Odisha government may have plans to develop infrastructure, but rebuilding the livelihood of millions of poor people who depend on the lake and forest produce may not be easy
As Mayadhar Jena, 47, stepped into Chilika Lake to anchor his boat, he was visibly shocked. A new large mouth of the lake had opened up. There were already two mouths connecting the lake to the Bay of Bengal. “That’s why our fish catch has gone down,” he says. Jena is the sarpanch of the twin villages of Mirjapur-Parbatipur, located close to the mouths of the lake. Due to waves of intense energy lashed by the extreme severe cyclone, Fani, on May 3, four new mouths have opened up. Now there are six mouths.
Chilika is the largest brackish water lake in Asia. The salt content or salinity, comes from seawater that enters the lagoon from a small inlet that runs parallel to the sea and opens up at a place known as the mouth. Freshwater comes from 52 small and large rivers that drain into the lake, largely from Daya and Bhargavi rivers. The lake’s salinity varies—from 0 in the northern sector, where there is complete freshwater, to 33 in the mouth, which is complete saltwater.
This delicate salinity gradient between different parts of the lake supports a wide variety of ecosystems. “Any disturbance to this salinity gradient either by incursion of more freshwater, polluted water or seawater can be detrimental to the health and survival of myriad species of plants and animals that Chilika supports,” says Ajit Pattnaik, vice president of non-profit Wetlands International South Asia and former chief executive of the Chilika Development Authority (CDA).
For its wealth of biodiversity, Chilika was recognised as the first site in India under the Ramsar Convention on Wetlands of International Importance in 1981. But in 1993, it was included in the Montreux Record as a threatened ecosystem whose character was changing due to heavy influx of freshwater from the rivers upstream. Between 1975 and 2001, the water level in Chilika had risen by 1 metre to 1.5 metres, which was mostly due to freshwater ingress.
To counter this, CDA opened up a new mouth to the sea in 2001, successfully restoring its character. “We studied salinity levels, conducted hydrodynamics modelling and analysed how similar sites were restored in Japan to locate and characterise the inlets from the sea,” explains Pattnaik. The dredging of the new inlet and mouth increased fish production and gave a new lease of life to almost 0.2 million fisherfolk who are dependent on Chilika for survival. For example, between 1950s and 1980s, there was no water hyacinth in Chilika, but after the new inlet was opened the plant flourished, creating a positive cascading effect for aquatic species that live around hyacinths.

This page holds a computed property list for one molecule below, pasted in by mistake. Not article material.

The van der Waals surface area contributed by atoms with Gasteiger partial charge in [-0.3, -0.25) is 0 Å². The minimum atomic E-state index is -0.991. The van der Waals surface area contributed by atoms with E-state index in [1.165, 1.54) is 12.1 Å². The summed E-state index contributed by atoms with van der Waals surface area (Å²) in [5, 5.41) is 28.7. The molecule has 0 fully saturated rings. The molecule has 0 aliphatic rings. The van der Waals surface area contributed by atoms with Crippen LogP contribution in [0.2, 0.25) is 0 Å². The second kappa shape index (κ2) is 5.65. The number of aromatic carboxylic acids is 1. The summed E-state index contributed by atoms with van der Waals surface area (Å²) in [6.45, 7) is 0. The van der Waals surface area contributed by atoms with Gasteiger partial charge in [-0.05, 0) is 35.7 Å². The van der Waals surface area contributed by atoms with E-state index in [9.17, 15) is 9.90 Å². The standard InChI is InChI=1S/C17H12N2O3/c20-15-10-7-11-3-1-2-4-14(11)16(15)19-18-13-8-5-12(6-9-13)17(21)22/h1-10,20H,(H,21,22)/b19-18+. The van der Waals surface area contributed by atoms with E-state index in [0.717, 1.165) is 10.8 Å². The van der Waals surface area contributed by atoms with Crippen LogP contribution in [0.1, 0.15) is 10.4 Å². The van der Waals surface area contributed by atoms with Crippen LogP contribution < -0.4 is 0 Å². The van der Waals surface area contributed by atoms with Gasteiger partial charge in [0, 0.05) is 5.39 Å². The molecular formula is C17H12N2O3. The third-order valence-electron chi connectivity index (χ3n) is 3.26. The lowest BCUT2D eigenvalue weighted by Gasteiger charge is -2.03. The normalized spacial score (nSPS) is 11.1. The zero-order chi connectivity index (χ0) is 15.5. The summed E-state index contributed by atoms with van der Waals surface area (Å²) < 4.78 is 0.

BUT SEVERE CYCLONES like Fani can easily foil such success stories. More mouths on the Chilika can affect the delicate balance of the ecosystem. For example, migration and re-production behaviour of around 95 per cent of finned and shell fish species depends on the salinity gradient of the lake. Species like mullets and sea bass get their sense of direction for migration from the salinity gradient. When there is a sudden decrease or increase in salt levels, fish numbers go down.
Salinity also depends upon seasons. During monsoon, when the lake’s freshwater content increases, fish migration towards more saline waters begins, and once this freshwater recedes and salinity gets restored, they return to the lake.
THE FOUR NEW mouths are towards the north of the original mouth which is around 2 km from Mirjapur. The first and second new mouths are around 2 to 4 km from the original mouth. The third and fourth mouths are towards the north. “These mouths will not close down and salinity even in the interiors of the lake will increase,” says Jena.
But officials counter Jena’s statement. “The mouths will close down in a matter of months due to the long range sediment transport along the coast from the southern part of the lake towards the north,” says Susanta Nanda, the chief executive of CDA. Such south to north sediment transport of almost 1 million cubic metre of materials along the littoral zone takes place all along the Indian coastline which gives the river deltas their unique shape. Littoral zone is the area closest to the shore where sunlight penetrates to the sediments at the bottom of the seafloor and allows aquatic plants to grow. The sediment transport usually plugs the mouths. Therefore, CDA had to create a regulatory lead channel of 1.2 km to infuse flow pressure from the lake side to counter the plugging of the mouth. In the past 19 years, the mouth has migrated 2 km up north because of these dynamic coastal processes.
Pattnaik says sediment transfer is crucial, but in the region where the new mouths are located, it is tedious making them thin. This has happened because of the accumulation of sediments near the original mouth which is blocking their transfer further north. This might make the process of closing down of the mouths slower than it should normally take. But Pattnaik believes that there is enough sediment transport to close down the mouths in one month as it happened during cyclone Phailin in 2013, when a new small mouth opened and was then closed.